Patriotism is back. The major political parties are vying over which is the most patriotic. The Runnymede Trust report on the future of multi-ethnic Britain published in October grapples with relevant issues. The naming of a Swede as the new England football manager aroused it in bucketloads. And the image of Olympic Gold Champion Denise Lewis wrapping herself in the Union Jack has become the most enduring image of the Sydney games in the hearts and minds of British people of all political persuasions.
So when Julian Blackwell, president of Blackwell's Bookshops, first had the idea two years ago of launching an essay competition on the subject of patriotism, he was a step ahead of the early 21st-century Zeitgeist. Not that he knew it or particularly cared. For Mr Blackwell, who is the fifth generation in his family to run the 150-year-old, multi-million pound book empire, it was more of a personal venture. A war veteran in a long line of war veterans, he is "about as English as they come". But, he insists, he is not fixated on patriotism. "I'm just proud to be British and want young people to be thinking about what it means to them."
The 50 or so sixth-form students who submitted essays on "what patriotism means to me" all had different thoughts on the subject. Some thought patriotism was a scourge, leading to nationalism, xenophobia and racism. Others saw it as a positive component of nationhood, drawing people together in a common vision. But all saw it as here to stay, although what patriotism precisely is was difficult to pinpoint.
I was delighted to be asked to join the panel of five judges whose job it was to pore over a shortlisted selection of 20 essays and choose eight prize winners, who will receive their awards later this month. It was fascinating reading. Some were earnest, others more light-hearted; some had highly polished writing skills, others struggled but persevered to say what they had to say.
Sarah Batley of Haberdahers' Aske's girls' school in Hertfordshire, who called her essay "Patriotism: a sleeping dragon or raging British bulldog?" won first prize for her original slant on the subject.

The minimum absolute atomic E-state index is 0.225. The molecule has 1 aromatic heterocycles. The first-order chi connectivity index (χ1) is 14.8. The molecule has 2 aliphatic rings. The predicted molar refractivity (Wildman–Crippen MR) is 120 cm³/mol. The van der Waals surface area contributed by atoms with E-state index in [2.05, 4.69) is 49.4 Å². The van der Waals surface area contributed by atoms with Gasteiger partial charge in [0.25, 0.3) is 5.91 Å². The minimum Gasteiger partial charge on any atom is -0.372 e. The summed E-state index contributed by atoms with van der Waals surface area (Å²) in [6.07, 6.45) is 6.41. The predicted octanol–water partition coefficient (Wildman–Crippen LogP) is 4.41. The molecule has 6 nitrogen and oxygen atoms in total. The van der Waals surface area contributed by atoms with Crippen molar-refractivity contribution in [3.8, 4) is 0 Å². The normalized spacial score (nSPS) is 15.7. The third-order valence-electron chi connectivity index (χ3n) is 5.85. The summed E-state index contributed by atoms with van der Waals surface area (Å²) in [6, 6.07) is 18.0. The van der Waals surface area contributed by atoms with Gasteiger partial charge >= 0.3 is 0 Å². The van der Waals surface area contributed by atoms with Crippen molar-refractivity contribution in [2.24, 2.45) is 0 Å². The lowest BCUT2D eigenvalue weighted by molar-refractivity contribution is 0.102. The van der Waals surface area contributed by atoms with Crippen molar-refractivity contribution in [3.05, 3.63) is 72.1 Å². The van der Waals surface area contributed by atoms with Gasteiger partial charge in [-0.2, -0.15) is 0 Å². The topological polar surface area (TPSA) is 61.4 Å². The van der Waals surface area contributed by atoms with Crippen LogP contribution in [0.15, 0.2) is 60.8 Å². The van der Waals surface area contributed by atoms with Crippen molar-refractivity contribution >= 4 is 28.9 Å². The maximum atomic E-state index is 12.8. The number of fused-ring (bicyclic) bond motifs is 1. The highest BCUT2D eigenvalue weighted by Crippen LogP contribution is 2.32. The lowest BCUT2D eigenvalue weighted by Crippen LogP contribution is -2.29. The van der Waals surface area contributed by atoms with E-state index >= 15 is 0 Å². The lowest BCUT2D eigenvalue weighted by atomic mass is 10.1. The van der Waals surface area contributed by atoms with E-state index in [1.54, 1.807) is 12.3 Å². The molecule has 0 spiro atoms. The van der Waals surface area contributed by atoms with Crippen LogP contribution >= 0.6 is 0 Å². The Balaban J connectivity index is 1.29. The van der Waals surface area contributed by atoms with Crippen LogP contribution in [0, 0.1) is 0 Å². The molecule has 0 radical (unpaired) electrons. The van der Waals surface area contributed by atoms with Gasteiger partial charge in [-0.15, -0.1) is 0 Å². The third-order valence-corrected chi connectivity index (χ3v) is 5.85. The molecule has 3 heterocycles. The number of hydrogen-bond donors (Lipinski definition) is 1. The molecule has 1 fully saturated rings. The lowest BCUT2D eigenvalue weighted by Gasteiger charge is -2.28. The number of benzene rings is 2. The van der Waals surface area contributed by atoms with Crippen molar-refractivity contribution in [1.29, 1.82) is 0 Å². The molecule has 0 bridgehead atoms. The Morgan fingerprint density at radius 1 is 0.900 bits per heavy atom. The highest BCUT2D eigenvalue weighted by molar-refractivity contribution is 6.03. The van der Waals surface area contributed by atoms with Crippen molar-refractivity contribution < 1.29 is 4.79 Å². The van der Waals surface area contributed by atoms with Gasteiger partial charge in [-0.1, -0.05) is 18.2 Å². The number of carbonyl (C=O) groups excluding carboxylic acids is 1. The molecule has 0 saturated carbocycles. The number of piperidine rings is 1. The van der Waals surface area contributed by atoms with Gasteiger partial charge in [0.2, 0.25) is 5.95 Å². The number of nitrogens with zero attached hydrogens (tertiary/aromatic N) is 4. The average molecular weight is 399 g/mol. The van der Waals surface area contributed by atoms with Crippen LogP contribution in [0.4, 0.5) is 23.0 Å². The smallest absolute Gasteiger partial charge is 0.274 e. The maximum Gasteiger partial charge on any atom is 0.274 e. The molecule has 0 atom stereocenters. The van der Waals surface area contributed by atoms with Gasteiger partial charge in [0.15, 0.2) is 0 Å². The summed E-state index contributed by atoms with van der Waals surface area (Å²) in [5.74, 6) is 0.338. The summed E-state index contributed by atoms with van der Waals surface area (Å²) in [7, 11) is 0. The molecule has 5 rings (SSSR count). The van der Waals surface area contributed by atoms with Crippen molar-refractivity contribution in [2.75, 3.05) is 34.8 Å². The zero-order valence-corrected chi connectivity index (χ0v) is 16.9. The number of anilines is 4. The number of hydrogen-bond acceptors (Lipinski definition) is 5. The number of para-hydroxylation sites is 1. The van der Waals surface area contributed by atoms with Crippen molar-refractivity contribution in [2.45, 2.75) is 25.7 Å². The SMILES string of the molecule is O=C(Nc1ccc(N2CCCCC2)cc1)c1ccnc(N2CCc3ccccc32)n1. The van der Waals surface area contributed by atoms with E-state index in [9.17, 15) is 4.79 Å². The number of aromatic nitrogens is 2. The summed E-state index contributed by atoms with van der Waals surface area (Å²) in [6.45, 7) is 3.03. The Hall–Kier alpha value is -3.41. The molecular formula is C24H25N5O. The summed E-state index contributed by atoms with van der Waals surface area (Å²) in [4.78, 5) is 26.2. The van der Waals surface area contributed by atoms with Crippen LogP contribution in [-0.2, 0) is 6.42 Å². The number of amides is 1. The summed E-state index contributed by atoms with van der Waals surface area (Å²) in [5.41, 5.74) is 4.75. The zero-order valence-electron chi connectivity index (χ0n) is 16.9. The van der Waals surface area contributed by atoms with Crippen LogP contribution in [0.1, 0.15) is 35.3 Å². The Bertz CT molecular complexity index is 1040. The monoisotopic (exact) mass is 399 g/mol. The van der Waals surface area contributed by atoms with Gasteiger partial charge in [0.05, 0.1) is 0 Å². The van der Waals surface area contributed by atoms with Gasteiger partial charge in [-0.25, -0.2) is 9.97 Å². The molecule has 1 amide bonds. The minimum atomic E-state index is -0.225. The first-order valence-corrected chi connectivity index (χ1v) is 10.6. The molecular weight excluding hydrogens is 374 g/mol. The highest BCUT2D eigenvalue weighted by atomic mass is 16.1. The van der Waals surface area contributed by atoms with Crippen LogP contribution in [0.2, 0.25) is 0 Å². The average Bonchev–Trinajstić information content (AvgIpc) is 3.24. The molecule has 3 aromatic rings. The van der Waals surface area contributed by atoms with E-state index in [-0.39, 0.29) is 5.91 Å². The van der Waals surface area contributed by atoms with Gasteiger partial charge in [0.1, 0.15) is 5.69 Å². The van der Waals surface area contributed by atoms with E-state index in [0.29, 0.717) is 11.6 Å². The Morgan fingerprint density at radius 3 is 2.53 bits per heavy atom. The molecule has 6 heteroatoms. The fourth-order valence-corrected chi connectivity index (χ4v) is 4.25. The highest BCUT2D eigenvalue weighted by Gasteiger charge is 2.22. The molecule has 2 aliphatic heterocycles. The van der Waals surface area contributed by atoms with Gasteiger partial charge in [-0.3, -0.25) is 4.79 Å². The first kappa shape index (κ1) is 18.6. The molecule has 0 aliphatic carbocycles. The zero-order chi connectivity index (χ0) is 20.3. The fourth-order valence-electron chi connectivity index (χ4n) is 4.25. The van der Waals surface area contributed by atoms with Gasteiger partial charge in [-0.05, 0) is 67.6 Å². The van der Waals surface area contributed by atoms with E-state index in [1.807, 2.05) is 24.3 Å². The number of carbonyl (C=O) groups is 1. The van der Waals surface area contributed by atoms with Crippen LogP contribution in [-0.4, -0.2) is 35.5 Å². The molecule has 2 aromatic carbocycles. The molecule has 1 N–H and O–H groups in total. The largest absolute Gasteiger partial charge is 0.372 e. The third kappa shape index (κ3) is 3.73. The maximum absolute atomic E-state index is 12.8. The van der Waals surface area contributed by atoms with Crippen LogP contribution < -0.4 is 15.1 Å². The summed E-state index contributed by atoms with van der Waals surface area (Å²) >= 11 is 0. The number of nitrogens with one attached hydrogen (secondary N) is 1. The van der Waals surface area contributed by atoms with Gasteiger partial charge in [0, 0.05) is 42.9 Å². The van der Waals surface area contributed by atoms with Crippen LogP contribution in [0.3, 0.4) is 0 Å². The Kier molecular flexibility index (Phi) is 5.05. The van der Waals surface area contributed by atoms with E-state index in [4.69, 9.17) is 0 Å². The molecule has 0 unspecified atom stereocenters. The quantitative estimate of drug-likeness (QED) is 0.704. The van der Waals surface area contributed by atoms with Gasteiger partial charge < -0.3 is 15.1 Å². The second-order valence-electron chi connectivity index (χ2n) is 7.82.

In her paper, she questions the notion of a long-gone golden age of British patriotism, noting that while the idea of a united Europe is gaining ground and the notion of the monarchy - in the minds of many - is losing it, you need only go to the last night of the Proms, or watch the Olympics, World Cup and Wimbledon to see "British people united in their national pride".
But she asks whether that is a good thing. Patriotism and nationalism have become the standard-bearers of the extreme Right, creating a "fine line between being proud to be British and believing that all those who are not are somehow inferior". She concludes, though, by asserting that "in its purest form, it encourages all people to put aside their selfish desires and work together for the common good".
Chloe Barton comes to a similar conclusion from a different angle. At the beginning of her essay, the joint second-prize winner from Ipswich high school admits that she is "simply not bothered" about Britain and being British.
She cringes at the last night of the Proms, even as she dabs her eyes with everybody else. "As my West Indian grandfather is fond of telling me," she says, "how can people in a multicultural, multi-ethnic society swallow the absurdities of Rule Britannia and Land of Hope and Glory?" But Chloe is visited by a muse in the shape of beer-bellied lorry drivers just as she begins to lose hope of finding a shred of patriotism within her. "A gift from the gods was placed before me on a silver platter. The fuel crisis. All of a sudden, being British has acquired a certain notoriety. Yes, we are standing up to the power that rules us and no, we will not be moved!" This, she concludes, is "a worthier type of patriotism altogether".
The Julian Blackwell Essay Prize is supported by The TES. The subject of the second competition will be announced in the new year.